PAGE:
Rewards Programs

8 ways to maximize your credit card rewards points


Once you’ve gone to the trouble of earning all those bonus points, spend them wisely. Here are eight tips from experts on getting the most from your rewards

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You’ve spent the money and piled up the rewards points on your credit card. Now comes the fun part: cashing them in. 8 ways to maximize your credit card rewards points

Just as the number of available credit cards has ballooned over the years, so has the number of reward cards. Compared with a few years ago, chances are you’ll have a much wider selection of goodies within your card’s program — such as a new DVD player, plane tickets, gift cards and even practicing air-to-air dogfighting techniques at the controls of a small fighter plane.

Choosing from among so many options is a good problem to have. But it can also be daunting to find good values.

So to find out how to get the best deals with your points, we turned to several people who know credit card rewards programs best — the people who run them. While card issuers oversee the programs, they rely heavily on outside companies to administer them and provide strategic advice.

In 2009, 68 percent of Americans said they participated in some form of loyalty rewards program, an increase of 10 percentage points over 2007, according to a study by Colloquy, the research arm of LoyaltyOne, which manages rewards programs for companies across a range of industries. That means there are increasing numbers of people trying to figure out how to spend their points.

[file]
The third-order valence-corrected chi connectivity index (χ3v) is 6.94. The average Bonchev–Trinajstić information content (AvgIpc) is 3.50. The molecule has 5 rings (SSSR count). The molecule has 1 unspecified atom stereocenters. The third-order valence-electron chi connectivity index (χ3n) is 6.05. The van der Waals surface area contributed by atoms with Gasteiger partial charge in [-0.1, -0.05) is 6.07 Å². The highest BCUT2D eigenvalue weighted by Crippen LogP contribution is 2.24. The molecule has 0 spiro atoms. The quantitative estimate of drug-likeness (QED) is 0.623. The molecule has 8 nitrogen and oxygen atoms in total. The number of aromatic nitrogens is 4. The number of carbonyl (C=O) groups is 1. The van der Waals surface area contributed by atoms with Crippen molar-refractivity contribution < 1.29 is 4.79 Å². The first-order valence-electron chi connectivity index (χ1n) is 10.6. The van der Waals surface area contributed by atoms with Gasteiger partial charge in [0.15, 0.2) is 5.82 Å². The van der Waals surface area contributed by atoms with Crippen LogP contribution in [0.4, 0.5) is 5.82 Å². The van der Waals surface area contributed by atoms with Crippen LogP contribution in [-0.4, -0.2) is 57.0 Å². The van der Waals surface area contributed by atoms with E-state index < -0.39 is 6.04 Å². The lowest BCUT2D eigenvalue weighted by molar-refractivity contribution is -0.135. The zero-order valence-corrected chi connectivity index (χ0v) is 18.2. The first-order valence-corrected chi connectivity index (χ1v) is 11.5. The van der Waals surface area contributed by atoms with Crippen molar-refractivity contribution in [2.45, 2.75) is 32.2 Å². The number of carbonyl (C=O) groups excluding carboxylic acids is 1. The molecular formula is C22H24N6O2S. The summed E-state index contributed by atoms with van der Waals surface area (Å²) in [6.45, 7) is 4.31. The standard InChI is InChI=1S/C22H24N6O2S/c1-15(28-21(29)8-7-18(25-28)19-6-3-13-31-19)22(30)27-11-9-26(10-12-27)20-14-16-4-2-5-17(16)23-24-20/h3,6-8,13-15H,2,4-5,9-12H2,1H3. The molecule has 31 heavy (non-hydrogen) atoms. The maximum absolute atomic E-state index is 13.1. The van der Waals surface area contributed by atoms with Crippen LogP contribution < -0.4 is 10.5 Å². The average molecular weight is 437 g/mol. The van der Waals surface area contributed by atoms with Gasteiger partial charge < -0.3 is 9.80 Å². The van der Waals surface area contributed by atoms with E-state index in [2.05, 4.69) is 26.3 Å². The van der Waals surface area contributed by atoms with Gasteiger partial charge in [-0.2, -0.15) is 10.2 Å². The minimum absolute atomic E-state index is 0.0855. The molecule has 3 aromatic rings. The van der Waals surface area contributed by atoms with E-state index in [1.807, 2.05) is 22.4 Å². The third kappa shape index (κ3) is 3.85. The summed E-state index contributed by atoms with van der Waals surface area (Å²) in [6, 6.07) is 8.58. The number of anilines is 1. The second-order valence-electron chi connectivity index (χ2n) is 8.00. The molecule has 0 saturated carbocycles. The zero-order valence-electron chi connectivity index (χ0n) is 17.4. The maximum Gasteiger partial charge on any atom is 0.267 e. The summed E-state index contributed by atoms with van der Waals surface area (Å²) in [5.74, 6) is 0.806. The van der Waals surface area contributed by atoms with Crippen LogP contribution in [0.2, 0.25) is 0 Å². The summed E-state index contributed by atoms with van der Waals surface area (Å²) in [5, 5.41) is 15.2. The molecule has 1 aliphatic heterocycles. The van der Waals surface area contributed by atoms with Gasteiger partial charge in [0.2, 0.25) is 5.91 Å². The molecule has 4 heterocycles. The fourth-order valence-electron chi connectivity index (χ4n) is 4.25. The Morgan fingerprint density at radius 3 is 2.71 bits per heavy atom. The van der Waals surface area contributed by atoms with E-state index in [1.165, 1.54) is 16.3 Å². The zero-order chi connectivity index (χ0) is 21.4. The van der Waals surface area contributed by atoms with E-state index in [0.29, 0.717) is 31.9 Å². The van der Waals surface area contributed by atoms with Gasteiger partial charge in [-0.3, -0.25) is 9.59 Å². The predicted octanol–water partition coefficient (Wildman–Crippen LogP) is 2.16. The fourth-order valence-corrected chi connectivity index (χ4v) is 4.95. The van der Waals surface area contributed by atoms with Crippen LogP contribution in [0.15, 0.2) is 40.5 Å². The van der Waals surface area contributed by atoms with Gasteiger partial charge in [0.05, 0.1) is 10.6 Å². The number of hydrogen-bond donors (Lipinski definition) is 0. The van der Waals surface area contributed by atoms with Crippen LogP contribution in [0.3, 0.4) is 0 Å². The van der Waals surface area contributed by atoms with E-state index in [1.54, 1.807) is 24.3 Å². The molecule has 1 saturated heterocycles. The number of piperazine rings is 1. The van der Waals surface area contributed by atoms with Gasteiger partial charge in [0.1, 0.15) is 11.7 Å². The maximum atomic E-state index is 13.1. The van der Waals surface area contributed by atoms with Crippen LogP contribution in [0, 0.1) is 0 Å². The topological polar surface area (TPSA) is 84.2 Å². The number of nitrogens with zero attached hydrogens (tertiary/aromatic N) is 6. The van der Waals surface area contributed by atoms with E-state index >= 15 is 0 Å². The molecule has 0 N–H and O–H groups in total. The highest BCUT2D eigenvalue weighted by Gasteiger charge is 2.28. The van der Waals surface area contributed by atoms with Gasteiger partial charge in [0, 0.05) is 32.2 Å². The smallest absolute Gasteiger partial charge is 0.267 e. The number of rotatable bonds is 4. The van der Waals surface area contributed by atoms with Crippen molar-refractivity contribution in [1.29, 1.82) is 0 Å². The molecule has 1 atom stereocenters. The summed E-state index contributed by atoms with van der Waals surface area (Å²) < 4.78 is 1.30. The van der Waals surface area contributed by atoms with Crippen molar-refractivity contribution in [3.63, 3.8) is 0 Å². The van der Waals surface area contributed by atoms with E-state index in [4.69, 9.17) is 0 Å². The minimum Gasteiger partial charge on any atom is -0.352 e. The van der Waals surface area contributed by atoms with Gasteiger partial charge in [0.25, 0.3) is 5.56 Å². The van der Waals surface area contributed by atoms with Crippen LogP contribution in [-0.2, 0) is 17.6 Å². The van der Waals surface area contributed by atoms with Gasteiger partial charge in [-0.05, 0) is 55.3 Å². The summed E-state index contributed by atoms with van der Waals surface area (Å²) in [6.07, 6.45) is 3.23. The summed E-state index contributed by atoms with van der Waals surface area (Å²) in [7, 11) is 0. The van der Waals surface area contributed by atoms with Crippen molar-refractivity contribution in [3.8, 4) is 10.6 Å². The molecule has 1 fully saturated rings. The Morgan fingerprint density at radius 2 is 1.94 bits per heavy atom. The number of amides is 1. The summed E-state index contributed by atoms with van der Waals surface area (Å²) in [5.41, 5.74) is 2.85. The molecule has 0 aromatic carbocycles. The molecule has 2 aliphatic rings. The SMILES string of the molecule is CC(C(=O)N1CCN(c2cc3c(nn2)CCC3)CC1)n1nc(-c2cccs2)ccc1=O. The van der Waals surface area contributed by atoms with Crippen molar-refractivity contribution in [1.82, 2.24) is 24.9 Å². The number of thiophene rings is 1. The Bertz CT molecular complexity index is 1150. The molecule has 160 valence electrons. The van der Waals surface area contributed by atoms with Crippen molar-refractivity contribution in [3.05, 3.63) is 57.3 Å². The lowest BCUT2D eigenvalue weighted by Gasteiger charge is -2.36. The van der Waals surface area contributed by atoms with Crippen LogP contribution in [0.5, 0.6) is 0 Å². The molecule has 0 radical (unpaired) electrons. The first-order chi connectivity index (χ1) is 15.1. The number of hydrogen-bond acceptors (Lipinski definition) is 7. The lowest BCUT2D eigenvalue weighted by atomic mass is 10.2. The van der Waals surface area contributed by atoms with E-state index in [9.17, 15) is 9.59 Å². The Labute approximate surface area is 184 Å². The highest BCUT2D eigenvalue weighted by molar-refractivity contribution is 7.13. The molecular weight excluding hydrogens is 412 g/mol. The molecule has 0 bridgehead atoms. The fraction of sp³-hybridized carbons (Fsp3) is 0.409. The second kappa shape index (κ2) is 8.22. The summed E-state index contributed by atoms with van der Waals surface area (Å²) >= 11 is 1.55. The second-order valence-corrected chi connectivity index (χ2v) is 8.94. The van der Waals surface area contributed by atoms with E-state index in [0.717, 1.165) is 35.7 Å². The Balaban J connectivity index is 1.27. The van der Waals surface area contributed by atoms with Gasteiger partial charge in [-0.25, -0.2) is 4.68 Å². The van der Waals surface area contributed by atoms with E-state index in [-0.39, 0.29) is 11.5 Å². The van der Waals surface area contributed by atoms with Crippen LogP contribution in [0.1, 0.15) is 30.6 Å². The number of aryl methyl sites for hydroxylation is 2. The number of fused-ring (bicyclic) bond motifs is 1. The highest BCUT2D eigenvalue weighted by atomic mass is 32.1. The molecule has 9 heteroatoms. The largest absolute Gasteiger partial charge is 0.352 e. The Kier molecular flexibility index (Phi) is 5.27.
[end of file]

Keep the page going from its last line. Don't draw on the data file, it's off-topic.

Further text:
Here are eight tips from the experts for maximizing your reward points:

1. If you have an airline, hotel or retailer credit card, look first at the rewards linked to that company. Typically, credit-card reward programs give back rewards of about 1 percent of what you spend — if you spend $20,000 in a year, expect about $200 back. But it’s possible to beat that rate by using cards affiliated with other companies. For instance, if you have a Best Buy RewardZone MasterCard from HSBC Bank, you can get back at least 2 percent in gift certificates, and the card’s rewards with Best Buy are probably better than any other card’s rewards at that electronics chain.

Similarly, if you have an airline rewards card, you can find good deals on plane tickets — especially expensive ones. For instance, if you have a Delta Air Lines SkyMiles card from American Express, you can get a round-trip business-class ticket to Beijing in August for 240,000 miles — a ticket that costs nearly $9,000. That’s a nearly 4 percent return (and probably higher, considering some of those miles come from mileage bonuses and flights, not spending). Redeeming for cheap tickets, though, is often not as good a deal.